Monday, December 5, 2011

Manmohan Needs to Get his Economics Right/The Sunday Standard/Dec. 04, 2011

Manmohan Needs to Get His Economics Right, Pranab His Politics

While politicians make promises, economists make predictions. For the former, promises are meant to be forgotten. Economists change their predictions and blame others for getting it wrong. For the past few months, our economist-turned-politician Prime Minister has been changing his economic forecasts too often and getting it wrong most of the time. On the other hand, our politician-turned-economist Finance Minister Pranab Mukherjee is conveniently forgetting his promises to reverse the inflationary trend and tame the rising fiscal deficit. Both have little in common. But they never give up and continue to build castles in sand.

After sticking to their rosy India growth story for the past few months, reality seems to have dawned suddenly. Last week, Pranabda admitted there is something rotten in the state of Indian economy. His most painful confession was that India’s GDP wouldn’t grow beyond 7.5 per cent, as against his earlier prediction of 9 per cent. Only a few months ago, both the Prime Minister and the finance minister have been telling the nation that the country is poised for massive growth, in spite of global recession. During the last Budget Session of the Lok Sabha, the Prime Minister announced to the thumping of the tables by the treasury benches, that India would achieve at least 9 per cent growth. Later on, during his recent visit to Kolkata, he stuck to his prediction. “Since we have already achieved about 8.2 per cent in the 11th plan period, it may seem that a transition to 9 per cent growth is not difficult,” Manmohan said during his speech at the golden jubilee of the Indian Institute of Management, Calcutta. Now we are hearing a different tune. Addressing a meeting last week in New Delhi, Mukherjee said, “We can not expect we can reach a high growth rate of 9 per cent overnight. We will to live with relatively moderate growth rate this year, and next year we may try to improve it higher.” He went on to caution that “in the short and the medium-term, we will have to emphasise on the strategy of domestic demand-driven growth”.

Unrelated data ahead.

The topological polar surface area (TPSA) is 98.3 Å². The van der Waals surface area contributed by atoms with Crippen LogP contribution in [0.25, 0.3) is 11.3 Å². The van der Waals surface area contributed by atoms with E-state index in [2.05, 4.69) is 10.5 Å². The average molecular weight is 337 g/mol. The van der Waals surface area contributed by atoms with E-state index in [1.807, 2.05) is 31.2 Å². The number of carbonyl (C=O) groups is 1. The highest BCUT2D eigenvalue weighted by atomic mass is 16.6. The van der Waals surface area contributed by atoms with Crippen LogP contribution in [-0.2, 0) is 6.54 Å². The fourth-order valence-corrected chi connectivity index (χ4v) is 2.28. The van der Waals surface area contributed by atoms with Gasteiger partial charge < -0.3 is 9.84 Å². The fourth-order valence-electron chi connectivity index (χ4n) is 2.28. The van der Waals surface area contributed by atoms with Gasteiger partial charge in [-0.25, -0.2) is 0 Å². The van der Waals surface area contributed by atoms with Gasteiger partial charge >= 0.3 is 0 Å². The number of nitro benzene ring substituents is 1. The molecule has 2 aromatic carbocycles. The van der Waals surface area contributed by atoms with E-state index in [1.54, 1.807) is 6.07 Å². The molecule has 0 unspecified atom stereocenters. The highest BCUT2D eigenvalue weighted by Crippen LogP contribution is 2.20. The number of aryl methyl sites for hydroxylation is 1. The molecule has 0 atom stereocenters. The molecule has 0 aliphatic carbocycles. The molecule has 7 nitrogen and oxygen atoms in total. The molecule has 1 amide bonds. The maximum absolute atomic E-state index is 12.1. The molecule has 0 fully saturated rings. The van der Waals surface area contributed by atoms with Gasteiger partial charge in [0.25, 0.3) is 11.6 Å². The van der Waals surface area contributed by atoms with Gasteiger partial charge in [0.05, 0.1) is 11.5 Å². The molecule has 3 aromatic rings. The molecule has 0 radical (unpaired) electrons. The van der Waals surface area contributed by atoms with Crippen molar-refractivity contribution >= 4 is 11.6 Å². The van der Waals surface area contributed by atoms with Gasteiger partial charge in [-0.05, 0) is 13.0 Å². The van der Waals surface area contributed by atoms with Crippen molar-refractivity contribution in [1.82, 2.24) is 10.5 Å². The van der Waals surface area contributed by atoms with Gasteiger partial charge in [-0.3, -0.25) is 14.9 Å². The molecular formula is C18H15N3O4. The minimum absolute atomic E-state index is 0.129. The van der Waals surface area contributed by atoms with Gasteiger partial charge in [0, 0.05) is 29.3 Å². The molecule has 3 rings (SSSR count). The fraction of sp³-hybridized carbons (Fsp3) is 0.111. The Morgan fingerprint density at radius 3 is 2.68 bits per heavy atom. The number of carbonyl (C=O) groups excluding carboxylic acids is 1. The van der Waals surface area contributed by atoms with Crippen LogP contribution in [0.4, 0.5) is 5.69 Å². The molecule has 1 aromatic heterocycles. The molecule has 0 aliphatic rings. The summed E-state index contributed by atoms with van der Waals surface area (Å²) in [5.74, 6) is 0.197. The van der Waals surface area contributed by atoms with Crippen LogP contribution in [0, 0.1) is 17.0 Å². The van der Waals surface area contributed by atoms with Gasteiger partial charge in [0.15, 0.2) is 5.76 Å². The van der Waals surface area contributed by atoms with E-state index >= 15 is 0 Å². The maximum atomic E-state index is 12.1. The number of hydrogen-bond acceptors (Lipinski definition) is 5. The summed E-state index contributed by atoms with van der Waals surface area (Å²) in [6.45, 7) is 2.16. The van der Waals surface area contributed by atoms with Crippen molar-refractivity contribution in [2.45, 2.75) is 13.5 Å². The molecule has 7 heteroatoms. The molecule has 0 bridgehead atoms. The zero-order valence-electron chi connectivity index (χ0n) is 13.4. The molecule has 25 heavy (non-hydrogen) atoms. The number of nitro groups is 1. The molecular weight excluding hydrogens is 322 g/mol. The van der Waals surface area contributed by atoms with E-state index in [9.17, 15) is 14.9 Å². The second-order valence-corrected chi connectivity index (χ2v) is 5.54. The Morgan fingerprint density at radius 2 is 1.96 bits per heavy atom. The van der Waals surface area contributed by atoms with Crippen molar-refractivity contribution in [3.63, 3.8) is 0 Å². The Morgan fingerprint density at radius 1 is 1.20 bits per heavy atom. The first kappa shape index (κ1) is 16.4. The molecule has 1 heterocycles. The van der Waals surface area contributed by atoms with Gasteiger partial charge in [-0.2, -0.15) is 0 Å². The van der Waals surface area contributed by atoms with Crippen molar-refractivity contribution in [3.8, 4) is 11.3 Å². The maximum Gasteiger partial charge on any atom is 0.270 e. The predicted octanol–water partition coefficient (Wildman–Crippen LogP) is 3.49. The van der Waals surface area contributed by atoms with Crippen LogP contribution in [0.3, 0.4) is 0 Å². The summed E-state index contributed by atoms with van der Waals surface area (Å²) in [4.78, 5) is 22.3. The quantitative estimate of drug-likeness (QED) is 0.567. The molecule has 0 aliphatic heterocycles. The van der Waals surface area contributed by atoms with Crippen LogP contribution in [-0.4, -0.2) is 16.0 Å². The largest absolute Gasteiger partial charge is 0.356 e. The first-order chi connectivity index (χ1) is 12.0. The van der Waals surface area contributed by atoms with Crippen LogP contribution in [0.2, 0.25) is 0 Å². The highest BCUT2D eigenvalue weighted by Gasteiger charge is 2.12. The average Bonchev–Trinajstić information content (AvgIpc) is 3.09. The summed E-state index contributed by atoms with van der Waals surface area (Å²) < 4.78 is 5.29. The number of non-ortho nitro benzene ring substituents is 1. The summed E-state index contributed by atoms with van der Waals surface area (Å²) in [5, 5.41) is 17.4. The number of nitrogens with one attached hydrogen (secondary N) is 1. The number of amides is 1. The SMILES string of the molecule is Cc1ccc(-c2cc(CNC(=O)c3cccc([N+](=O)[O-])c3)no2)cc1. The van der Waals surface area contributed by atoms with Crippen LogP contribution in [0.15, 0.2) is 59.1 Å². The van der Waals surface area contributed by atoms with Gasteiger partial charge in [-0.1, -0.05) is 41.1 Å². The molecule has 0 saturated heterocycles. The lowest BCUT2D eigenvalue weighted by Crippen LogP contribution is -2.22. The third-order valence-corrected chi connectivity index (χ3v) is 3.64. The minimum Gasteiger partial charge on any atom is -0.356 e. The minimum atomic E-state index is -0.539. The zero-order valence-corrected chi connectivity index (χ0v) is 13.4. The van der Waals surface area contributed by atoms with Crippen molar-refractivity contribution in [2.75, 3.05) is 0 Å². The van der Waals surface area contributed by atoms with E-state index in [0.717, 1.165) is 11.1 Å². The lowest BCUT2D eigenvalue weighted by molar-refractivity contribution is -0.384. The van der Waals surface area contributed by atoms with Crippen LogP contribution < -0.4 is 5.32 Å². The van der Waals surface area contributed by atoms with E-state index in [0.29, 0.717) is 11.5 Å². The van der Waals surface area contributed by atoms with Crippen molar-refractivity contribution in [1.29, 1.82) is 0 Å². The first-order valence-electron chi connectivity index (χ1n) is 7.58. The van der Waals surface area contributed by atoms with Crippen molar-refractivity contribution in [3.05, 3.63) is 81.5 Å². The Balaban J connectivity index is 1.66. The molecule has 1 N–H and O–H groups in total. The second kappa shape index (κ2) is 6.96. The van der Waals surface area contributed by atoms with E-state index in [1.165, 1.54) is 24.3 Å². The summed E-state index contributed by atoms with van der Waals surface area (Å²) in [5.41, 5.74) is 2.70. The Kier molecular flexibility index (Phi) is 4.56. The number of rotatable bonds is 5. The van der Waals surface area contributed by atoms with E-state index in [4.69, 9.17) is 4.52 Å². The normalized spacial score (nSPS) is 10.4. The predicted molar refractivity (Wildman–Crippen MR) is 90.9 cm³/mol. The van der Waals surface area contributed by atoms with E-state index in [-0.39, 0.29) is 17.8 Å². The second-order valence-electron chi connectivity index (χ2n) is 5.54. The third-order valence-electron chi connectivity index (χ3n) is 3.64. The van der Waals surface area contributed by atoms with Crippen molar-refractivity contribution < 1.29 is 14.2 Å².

For the first time, the fact that Indian economy was being driven by external demand became official. As the rest of the world heads towards economic disaster, the weak foundations of our domestic economic policies stand exposed. In a country like India, where public borrowing accounts for over 70 per cent of the GDP—the highest among BRIC countries—expecting domestic demand to ignite economic recovery is highly unwise. Pranab has conveniently forgotten that his Government’s reform menu has proved conventional economic theory wrong. Contrary to accepted models of development, a developing and predominantly rural economy like India is highly dependent on services for generating every second rupee of its income. Over 55 per cent of India’s GDP comes from the services sector, which provides only 34 per cent employment. On the other hand, every second job is still provided by the traditional agriculture sector that accounts for only 14 per cent of the GDP.

Frankly, all the economic reforms so far are meant to give income, power and glamour to those who know how to use a mouse, drive high-end automobiles or fly in chartered aircraft. For the past two decades, mouse-driven growth has created tiny islands of prosperity surrounded by a massive sea of poverty and unemployment. The Government’s fiscal and the monetary policies are aimed at making the rich richer and the poor, poorer. With ostentatious upper middle class demand peaking, it is only the rise of the poor and the middle class that can save the sinking manufacturing sector. No amount of social funding like MGNREGA or writing off farmers’ loans can generate a permanent demand for goods and services. Government schemes should lead to creating permanent, productive assets and not convert a healthy workforce into beggars heavily dependent on Government doles. An ideal combination of good economics and better politics would mean pruning the size of a bloated bureaucracy and political establishment, dismantling the pro-corporate official mindset and launching massive labour-intensive development projects. If the Government’s only mandate is to facilitate highly lucrative nuclear energy commerce and FDI in retail trade in India, the economy is bound to take a plunge in the long run. If only the leadership had spent half the time in resolving intra-state issues on infrastructure development than what it has spent on managing the agitating poor in Koondakulam, the economy would have grown by that mythical number of 9 per cent. The time has come for the economist Prime Minister to revert to practical economics, and a political Finance Minister to prudent politics. Forgotten promises and wrong predictions only spell disaster in the long run.

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